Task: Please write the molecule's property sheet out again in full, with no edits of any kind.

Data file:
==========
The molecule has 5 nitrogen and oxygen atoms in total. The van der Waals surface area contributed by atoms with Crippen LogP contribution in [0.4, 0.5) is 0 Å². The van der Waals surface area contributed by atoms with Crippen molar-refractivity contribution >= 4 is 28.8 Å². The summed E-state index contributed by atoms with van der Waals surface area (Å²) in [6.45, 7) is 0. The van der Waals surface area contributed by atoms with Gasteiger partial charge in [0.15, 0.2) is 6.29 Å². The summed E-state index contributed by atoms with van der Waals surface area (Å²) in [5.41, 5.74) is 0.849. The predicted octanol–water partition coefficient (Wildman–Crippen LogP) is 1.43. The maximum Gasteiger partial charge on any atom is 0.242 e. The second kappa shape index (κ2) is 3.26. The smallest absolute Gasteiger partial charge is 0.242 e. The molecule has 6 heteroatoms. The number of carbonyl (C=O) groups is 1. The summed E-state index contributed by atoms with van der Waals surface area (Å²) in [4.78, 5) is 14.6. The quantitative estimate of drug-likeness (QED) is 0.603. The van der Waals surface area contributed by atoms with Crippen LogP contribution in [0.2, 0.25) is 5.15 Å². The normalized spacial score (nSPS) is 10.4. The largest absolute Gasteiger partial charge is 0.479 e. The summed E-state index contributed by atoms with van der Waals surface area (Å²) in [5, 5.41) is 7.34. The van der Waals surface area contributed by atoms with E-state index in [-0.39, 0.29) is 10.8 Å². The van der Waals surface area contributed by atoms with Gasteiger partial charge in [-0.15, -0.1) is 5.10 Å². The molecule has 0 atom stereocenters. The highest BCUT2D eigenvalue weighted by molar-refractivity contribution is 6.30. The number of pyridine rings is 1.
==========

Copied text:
The molecule has 5 nitrogen and oxygen atoms in total. The van der Waals surface area contributed by atoms with Crippen LogP contribution in [0.4, 0.5) is 0 Å². The van der Waals surface area contributed by atoms with Crippen molar-refractivity contribution >= 4 is 28.8 Å². The summed E-state index contributed by atoms with van der Waals surface area (Å²) in [6.45, 7) is 0. The van der Waals surface area contributed by atoms with Gasteiger partial charge in [0.15, 0.2) is 6.29 Å². The summed E-state index contributed by atoms with van der Waals surface area (Å²) in [5.41, 5.74) is 0.849. The predicted octanol–water partition coefficient (Wildman–Crippen LogP) is 1.43. The maximum Gasteiger partial charge on any atom is 0.242 e. The second kappa shape index (κ2) is 3.26. The smallest absolute Gasteiger partial charge is 0.242 e. The molecule has 6 heteroatoms. The number of carbonyl (C=O) groups is 1. The summed E-state index contributed by atoms with van der Waals surface area (Å²) in [4.78, 5) is 14.6. The quantitative estimate of drug-likeness (QED) is 0.603. The van der Waals surface area contributed by atoms with Crippen LogP contribution in [0.2, 0.25) is 5.15 Å². The normalized spacial score (nSPS) is 10.4. The largest absolute Gasteiger partial charge is 0.479 e. The summed E-state index contributed by atoms with van der Waals surface area (Å²) in [5, 5.41) is 7.34. The van der Waals surface area contributed by atoms with E-state index in [-0.39, 0.29) is 10.8 Å². The van der Waals surface area contributed by atoms with Gasteiger partial charge in [-0.15, -0.1) is 5.10 Å². The molecule has 0 atom stereocenters. The highest BCUT2D eigenvalue weighted by molar-refractivity contribution is 6.30. The number of pyridine rings is 1.